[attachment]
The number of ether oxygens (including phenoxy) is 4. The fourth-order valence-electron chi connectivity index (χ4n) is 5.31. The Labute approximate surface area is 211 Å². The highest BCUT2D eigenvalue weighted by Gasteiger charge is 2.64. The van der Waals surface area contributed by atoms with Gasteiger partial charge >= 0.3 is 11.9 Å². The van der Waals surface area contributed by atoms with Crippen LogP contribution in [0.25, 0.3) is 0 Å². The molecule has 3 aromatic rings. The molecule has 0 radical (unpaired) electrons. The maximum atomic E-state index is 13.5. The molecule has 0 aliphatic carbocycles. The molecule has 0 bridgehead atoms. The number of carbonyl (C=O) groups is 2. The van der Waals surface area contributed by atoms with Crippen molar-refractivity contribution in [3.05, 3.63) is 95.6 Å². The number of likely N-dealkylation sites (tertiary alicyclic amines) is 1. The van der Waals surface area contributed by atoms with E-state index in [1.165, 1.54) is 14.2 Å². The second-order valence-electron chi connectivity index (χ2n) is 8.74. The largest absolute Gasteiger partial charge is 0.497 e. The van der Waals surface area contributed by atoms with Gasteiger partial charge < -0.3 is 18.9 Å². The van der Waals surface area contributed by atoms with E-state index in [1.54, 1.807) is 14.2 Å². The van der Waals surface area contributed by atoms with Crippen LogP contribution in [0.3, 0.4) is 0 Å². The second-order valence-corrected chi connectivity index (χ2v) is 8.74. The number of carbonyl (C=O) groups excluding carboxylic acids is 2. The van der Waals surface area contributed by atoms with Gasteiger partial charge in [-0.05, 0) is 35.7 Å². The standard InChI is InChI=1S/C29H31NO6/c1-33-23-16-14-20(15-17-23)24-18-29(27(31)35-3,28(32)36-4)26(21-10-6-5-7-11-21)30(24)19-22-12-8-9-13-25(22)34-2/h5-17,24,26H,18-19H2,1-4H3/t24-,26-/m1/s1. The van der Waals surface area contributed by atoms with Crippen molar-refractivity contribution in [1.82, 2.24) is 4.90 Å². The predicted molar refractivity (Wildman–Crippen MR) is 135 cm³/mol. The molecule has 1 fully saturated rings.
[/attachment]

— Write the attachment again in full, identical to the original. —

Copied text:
The number of ether oxygens (including phenoxy) is 4. The fourth-order valence-electron chi connectivity index (χ4n) is 5.31. The Labute approximate surface area is 211 Å². The highest BCUT2D eigenvalue weighted by Gasteiger charge is 2.64. The van der Waals surface area contributed by atoms with Gasteiger partial charge >= 0.3 is 11.9 Å². The van der Waals surface area contributed by atoms with Crippen LogP contribution in [0.25, 0.3) is 0 Å². The molecule has 3 aromatic rings. The molecule has 0 radical (unpaired) electrons. The maximum atomic E-state index is 13.5. The molecule has 0 aliphatic carbocycles. The molecule has 0 bridgehead atoms. The number of carbonyl (C=O) groups is 2. The van der Waals surface area contributed by atoms with Crippen molar-refractivity contribution in [3.05, 3.63) is 95.6 Å². The number of likely N-dealkylation sites (tertiary alicyclic amines) is 1. The van der Waals surface area contributed by atoms with E-state index in [1.165, 1.54) is 14.2 Å². The second-order valence-electron chi connectivity index (χ2n) is 8.74. The largest absolute Gasteiger partial charge is 0.497 e. The van der Waals surface area contributed by atoms with Gasteiger partial charge < -0.3 is 18.9 Å². The van der Waals surface area contributed by atoms with E-state index in [1.54, 1.807) is 14.2 Å². The van der Waals surface area contributed by atoms with Crippen LogP contribution in [0.3, 0.4) is 0 Å². The second-order valence-corrected chi connectivity index (χ2v) is 8.74. The number of carbonyl (C=O) groups excluding carboxylic acids is 2. The van der Waals surface area contributed by atoms with Gasteiger partial charge in [-0.05, 0) is 35.7 Å². The standard InChI is InChI=1S/C29H31NO6/c1-33-23-16-14-20(15-17-23)24-18-29(27(31)35-3,28(32)36-4)26(21-10-6-5-7-11-21)30(24)19-22-12-8-9-13-25(22)34-2/h5-17,24,26H,18-19H2,1-4H3/t24-,26-/m1/s1. The van der Waals surface area contributed by atoms with Crippen molar-refractivity contribution in [1.82, 2.24) is 4.90 Å². The predicted molar refractivity (Wildman–Crippen MR) is 135 cm³/mol. The molecule has 1 fully saturated rings.